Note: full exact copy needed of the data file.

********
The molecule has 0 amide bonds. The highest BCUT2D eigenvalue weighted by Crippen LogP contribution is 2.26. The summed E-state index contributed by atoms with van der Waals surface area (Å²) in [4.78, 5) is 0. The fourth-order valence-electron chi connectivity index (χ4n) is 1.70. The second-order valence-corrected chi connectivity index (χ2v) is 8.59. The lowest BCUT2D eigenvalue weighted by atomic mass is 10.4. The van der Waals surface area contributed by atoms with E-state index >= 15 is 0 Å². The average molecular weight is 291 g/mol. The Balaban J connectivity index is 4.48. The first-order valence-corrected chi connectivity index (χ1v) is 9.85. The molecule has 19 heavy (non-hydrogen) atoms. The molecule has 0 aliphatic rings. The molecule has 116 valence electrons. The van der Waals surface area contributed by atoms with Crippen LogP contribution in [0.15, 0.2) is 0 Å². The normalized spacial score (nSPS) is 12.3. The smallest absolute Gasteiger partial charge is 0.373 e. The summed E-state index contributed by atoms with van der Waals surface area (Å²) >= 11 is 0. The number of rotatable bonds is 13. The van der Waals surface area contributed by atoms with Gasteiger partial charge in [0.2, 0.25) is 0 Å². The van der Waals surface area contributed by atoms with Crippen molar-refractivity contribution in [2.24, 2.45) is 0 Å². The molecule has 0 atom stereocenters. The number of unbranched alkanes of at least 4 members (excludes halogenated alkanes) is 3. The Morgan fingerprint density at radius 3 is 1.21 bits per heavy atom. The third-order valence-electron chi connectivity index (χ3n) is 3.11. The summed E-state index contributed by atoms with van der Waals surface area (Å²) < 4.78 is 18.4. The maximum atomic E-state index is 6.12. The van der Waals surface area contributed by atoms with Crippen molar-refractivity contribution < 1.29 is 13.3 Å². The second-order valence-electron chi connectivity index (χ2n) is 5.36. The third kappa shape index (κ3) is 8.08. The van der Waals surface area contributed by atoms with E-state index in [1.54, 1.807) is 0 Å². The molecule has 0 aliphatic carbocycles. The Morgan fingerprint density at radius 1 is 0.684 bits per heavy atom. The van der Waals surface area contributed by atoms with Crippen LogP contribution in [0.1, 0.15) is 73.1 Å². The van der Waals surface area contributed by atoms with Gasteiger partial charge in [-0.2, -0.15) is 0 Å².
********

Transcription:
The molecule has 0 amide bonds. The highest BCUT2D eigenvalue weighted by Crippen LogP contribution is 2.26. The summed E-state index contributed by atoms with van der Waals surface area (Å²) in [4.78, 5) is 0. The fourth-order valence-electron chi connectivity index (χ4n) is 1.70. The second-order valence-corrected chi connectivity index (χ2v) is 8.59. The lowest BCUT2D eigenvalue weighted by atomic mass is 10.4. The van der Waals surface area contributed by atoms with E-state index >= 15 is 0 Å². The average molecular weight is 291 g/mol. The Balaban J connectivity index is 4.48. The first-order valence-corrected chi connectivity index (χ1v) is 9.85. The molecule has 19 heavy (non-hydrogen) atoms. The molecule has 0 aliphatic rings. The molecule has 116 valence electrons. The van der Waals surface area contributed by atoms with Crippen LogP contribution in [0.15, 0.2) is 0 Å². The normalized spacial score (nSPS) is 12.3. The smallest absolute Gasteiger partial charge is 0.373 e. The summed E-state index contributed by atoms with van der Waals surface area (Å²) >= 11 is 0. The number of rotatable bonds is 13. The van der Waals surface area contributed by atoms with Gasteiger partial charge in [0.2, 0.25) is 0 Å². The van der Waals surface area contributed by atoms with Crippen molar-refractivity contribution in [2.24, 2.45) is 0 Å². The molecule has 0 atom stereocenters. The number of unbranched alkanes of at least 4 members (excludes halogenated alkanes) is 3. The Morgan fingerprint density at radius 3 is 1.21 bits per heavy atom. The third-order valence-electron chi connectivity index (χ3n) is 3.11. The summed E-state index contributed by atoms with van der Waals surface area (Å²) < 4.78 is 18.4. The maximum atomic E-state index is 6.12. The van der Waals surface area contributed by atoms with Crippen molar-refractivity contribution < 1.29 is 13.3 Å². The second-order valence-electron chi connectivity index (χ2n) is 5.36. The third kappa shape index (κ3) is 8.08. The van der Waals surface area contributed by atoms with E-state index in [1.54, 1.807) is 0 Å². The molecule has 0 aliphatic carbocycles. The Morgan fingerprint density at radius 1 is 0.684 bits per heavy atom. The van der Waals surface area contributed by atoms with Crippen LogP contribution in [0.1, 0.15) is 73.1 Å². The van der Waals surface area contributed by atoms with Gasteiger partial charge in [-0.2, -0.15) is 0 Å².